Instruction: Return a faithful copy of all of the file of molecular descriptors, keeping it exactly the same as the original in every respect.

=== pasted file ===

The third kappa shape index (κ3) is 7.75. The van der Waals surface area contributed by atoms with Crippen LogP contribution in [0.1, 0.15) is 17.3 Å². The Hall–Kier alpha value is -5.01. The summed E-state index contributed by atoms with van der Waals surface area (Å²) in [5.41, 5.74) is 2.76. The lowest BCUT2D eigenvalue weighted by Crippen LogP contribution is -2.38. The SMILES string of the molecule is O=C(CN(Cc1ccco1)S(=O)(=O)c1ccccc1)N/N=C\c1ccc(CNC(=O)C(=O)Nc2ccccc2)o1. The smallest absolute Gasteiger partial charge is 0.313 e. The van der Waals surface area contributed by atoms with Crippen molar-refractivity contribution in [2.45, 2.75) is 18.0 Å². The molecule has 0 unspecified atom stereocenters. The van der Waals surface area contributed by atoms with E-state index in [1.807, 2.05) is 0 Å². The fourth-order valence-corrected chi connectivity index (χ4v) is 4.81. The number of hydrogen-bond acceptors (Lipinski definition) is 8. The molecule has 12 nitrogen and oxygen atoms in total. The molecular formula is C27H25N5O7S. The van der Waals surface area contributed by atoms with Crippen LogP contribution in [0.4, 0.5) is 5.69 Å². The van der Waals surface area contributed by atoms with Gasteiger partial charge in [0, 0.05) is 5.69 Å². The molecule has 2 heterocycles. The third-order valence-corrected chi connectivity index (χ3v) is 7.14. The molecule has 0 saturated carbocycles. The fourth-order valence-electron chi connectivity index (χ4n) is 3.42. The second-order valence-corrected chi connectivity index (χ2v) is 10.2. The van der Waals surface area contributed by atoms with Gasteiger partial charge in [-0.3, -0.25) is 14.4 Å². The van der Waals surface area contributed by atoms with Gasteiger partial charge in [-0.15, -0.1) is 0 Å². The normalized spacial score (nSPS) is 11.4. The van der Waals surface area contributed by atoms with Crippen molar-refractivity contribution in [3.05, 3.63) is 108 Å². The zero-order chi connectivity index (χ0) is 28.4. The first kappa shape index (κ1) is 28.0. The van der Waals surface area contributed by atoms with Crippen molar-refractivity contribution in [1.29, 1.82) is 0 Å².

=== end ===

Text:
The third kappa shape index (κ3) is 7.75. The van der Waals surface area contributed by atoms with Crippen LogP contribution in [0.1, 0.15) is 17.3 Å². The Hall–Kier alpha value is -5.01. The summed E-state index contributed by atoms with van der Waals surface area (Å²) in [5.41, 5.74) is 2.76. The lowest BCUT2D eigenvalue weighted by Crippen LogP contribution is -2.38. The SMILES string of the molecule is O=C(CN(Cc1ccco1)S(=O)(=O)c1ccccc1)N/N=C\c1ccc(CNC(=O)C(=O)Nc2ccccc2)o1. The smallest absolute Gasteiger partial charge is 0.313 e. The van der Waals surface area contributed by atoms with Crippen molar-refractivity contribution in [2.45, 2.75) is 18.0 Å². The molecule has 0 unspecified atom stereocenters. The van der Waals surface area contributed by atoms with E-state index in [1.807, 2.05) is 0 Å². The fourth-order valence-corrected chi connectivity index (χ4v) is 4.81. The number of hydrogen-bond acceptors (Lipinski definition) is 8. The molecule has 12 nitrogen and oxygen atoms in total. The molecular formula is C27H25N5O7S. The van der Waals surface area contributed by atoms with Crippen LogP contribution in [0.4, 0.5) is 5.69 Å². The van der Waals surface area contributed by atoms with Gasteiger partial charge in [0, 0.05) is 5.69 Å². The molecule has 2 heterocycles. The third-order valence-corrected chi connectivity index (χ3v) is 7.14. The molecule has 0 saturated carbocycles. The fourth-order valence-electron chi connectivity index (χ4n) is 3.42. The second-order valence-corrected chi connectivity index (χ2v) is 10.2. The van der Waals surface area contributed by atoms with Gasteiger partial charge in [-0.3, -0.25) is 14.4 Å². The van der Waals surface area contributed by atoms with Gasteiger partial charge in [-0.15, -0.1) is 0 Å². The normalized spacial score (nSPS) is 11.4. The van der Waals surface area contributed by atoms with Crippen molar-refractivity contribution in [3.05, 3.63) is 108 Å². The zero-order chi connectivity index (χ0) is 28.4. The first kappa shape index (κ1) is 28.0. The van der Waals surface area contributed by atoms with Crippen molar-refractivity contribution in [1.29, 1.82) is 0 Å².